It is worth noting that a large proportion of content moderators working in Ireland are non-nationals, working on various streams and in multiple languages. Employers rely not only on their language abilities but also on their unique understanding of their respective cultures to make judgments on what is and is not appropriate material. This valuable cultural and linguistic insight is also part of these workers' vulnerability due to their possible lack of knowledge of their rights and entitlements here in Ireland. It cannot be said strongly enough that the content these workers are exposed to can be grotesque and traumatising and includes violence, extremism, child exploitation and more. During the past year, society has come to recognise the vital role played by front-line workers. In terms of this critical service to society, surely we owe it to these workers to value their work as it should be valued.
Artificial intelligence and other technologies are nowhere near being able to review and make the judgment calls taken by thousands of moderators here in Ireland, across Europe and the rest of the world. Social media companies are fully aware of this dynamic but continue to outsource this work, meaning moderators do not enjoy the same level of support, benefits and protections as direct employees. Without the moderators' expertise, these platforms would simply cease to function. When attempting to engage with employers, the outsourcing company can point to the requirements of the client company and the client company can point to the fact these workers are not, in fact, their employees. Where does the buck stop? By directly employing content moderators, these global giants would be recognising the immense importance of their work to society while also recognising the impact of this work on their mental health, their families and their relationships.
In order for moderators to exercise their rights without fear of reprisal, we ask the committee to engage with these employers, prohibit all acts which undermine workers' rights or discourage their active participation in a union, and ensure proper access for all workers to the necessary information on their rights. Our society is made better by work of content moderators. They are suffering so that we do not have to, and the least they deserve is to be rewarded and protected accordingly.
Ms Cori Crider:
Thank you very much for being the first Parliament in the world to address the vital issue of social media content moderators on Facebook and beyond. I am Cori Crider, the co-founder of Foxglove, a non-profit organisation working to ensure justice in technology. For two years now we have assisted moderators to seek a fairer workplace. As Ms Ní Bhrógáin said, social media content moderation is one of the most vital and under-regulated jobs in the modern economy. A third of the planet uses Facebook now, including millions in Ireland. These days, it is our public square. As Facebook's oversight board said in a recent decision about the ban on former President Donald Trump, Facebook has become a virtually indispensable medium for political discourse, especially in election periods.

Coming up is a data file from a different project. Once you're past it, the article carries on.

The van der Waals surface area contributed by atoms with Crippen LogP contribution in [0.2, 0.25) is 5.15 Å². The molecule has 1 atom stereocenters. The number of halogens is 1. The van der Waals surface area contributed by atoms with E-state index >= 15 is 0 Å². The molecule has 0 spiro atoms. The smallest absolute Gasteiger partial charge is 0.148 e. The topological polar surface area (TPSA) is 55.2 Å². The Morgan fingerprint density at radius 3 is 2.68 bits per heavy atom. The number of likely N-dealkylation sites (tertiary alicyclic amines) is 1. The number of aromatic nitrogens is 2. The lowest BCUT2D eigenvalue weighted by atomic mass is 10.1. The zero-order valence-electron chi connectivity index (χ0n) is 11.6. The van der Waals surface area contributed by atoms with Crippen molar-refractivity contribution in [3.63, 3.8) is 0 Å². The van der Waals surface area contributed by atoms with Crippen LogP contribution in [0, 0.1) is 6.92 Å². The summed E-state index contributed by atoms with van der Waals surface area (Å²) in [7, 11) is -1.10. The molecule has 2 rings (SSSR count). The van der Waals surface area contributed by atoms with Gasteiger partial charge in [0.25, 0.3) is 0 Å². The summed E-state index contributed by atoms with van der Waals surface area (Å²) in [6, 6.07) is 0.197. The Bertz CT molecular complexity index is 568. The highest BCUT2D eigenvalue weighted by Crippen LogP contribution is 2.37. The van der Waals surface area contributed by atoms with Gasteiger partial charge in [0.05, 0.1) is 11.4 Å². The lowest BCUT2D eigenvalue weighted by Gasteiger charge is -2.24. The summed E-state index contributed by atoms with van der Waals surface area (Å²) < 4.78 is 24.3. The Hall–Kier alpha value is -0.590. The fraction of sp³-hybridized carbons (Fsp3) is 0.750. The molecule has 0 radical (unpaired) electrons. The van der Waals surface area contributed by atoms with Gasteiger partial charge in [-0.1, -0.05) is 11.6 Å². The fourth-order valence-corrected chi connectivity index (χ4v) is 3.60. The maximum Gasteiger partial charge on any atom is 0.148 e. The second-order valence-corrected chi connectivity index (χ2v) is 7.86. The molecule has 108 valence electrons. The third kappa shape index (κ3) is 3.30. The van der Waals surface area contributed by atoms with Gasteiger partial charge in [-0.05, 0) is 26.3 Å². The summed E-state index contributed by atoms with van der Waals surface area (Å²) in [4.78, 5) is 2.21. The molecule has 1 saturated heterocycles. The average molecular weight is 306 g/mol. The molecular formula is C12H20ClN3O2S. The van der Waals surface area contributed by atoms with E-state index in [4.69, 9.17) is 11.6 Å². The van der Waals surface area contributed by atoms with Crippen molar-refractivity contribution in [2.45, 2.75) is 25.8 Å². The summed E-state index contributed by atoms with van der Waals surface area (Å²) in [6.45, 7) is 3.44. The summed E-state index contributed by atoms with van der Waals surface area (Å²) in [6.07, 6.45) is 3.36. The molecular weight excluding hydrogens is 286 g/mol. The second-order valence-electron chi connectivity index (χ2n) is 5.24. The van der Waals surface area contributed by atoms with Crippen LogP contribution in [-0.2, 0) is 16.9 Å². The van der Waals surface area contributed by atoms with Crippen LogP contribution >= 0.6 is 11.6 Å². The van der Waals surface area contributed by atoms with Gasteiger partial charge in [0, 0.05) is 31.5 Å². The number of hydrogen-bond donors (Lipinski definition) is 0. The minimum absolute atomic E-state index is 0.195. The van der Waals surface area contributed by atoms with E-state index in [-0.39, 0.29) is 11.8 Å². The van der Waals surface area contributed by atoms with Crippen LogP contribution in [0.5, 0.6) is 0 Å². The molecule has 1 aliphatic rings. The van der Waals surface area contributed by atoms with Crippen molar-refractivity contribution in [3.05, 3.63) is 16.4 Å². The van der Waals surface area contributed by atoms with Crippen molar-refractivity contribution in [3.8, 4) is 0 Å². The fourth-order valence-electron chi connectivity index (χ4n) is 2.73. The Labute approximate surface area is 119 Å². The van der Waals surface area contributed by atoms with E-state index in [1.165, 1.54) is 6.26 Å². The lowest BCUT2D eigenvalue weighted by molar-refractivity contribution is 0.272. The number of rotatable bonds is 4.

Content moderation, a new form of work, is here to stay, so it is crucial that this committee understands what it really takes to keep Facebook running and what it costs people like Ms Plunkett who do it.
The work Ms Plunkett and thousands of her colleagues do is for us. It guards our public square. When a terrorist tries to livestream a beheading, a content moderator steps in. When an anti-vax group spreads misinformation about the Covid vaccine, a moderator deals with it. When a depressed teen tries to hurt herself and broadcast it to the world, a moderator is there. I can put it no better than an engineer at Facebook did: "Content moderators are the people literally holding this platform. They are the ones keeping the platform safe."
Facebook depends on these moderators to keep the company attractive to users and therefore profitable, but Ms Plunkett and other critical workers like her feel treated like second-class citizens. Light-touch regulation of social media has failed. Thus, Foxglove has three recommendations. First, end the culture of fear and excessive secrecy at Facebook and its companies. No NDA should stop moderators raising legitimate concerns about working conditions. The firms should really be made to clarify this and the extent of moderators' rights, in public. Second, regulate content moderation, just as other hazardous businesses in Ireland are regulated. One could draw, for instance, on examples in the police and, indeed, from recommendations which Facebook itself has endorsed and which we have submitted as evidence to the committee. A regulation moderation floor should allow opt-outs for toxic content for people who are not able to sustain it, it should allow independent experts to set safe limits on exposure to toxic content and it should offer real psychiatric support - medical, clinical support, not mere wellness coaching. Third, it should be required that social media firms of a certain size bring content moderation in-house. It should be brought in-house through a legal requirement on platforms of a certain size, because it is core to their business - it is not adjunct to their business.
We were pleased to meet with the Tánaiste in January to discuss these issues. However, we only received a response to the issues raised in that meeting at 7 p.m. last night, which I am afraid, raises more questions than it answers. Also, because it came in at 7 p.m., we could not submit it in evidence, but I am happy to discuss the response that we received.
I will now hand over to Ms Plunkett for the remainder of the time.
Ms Isabella Plunkett: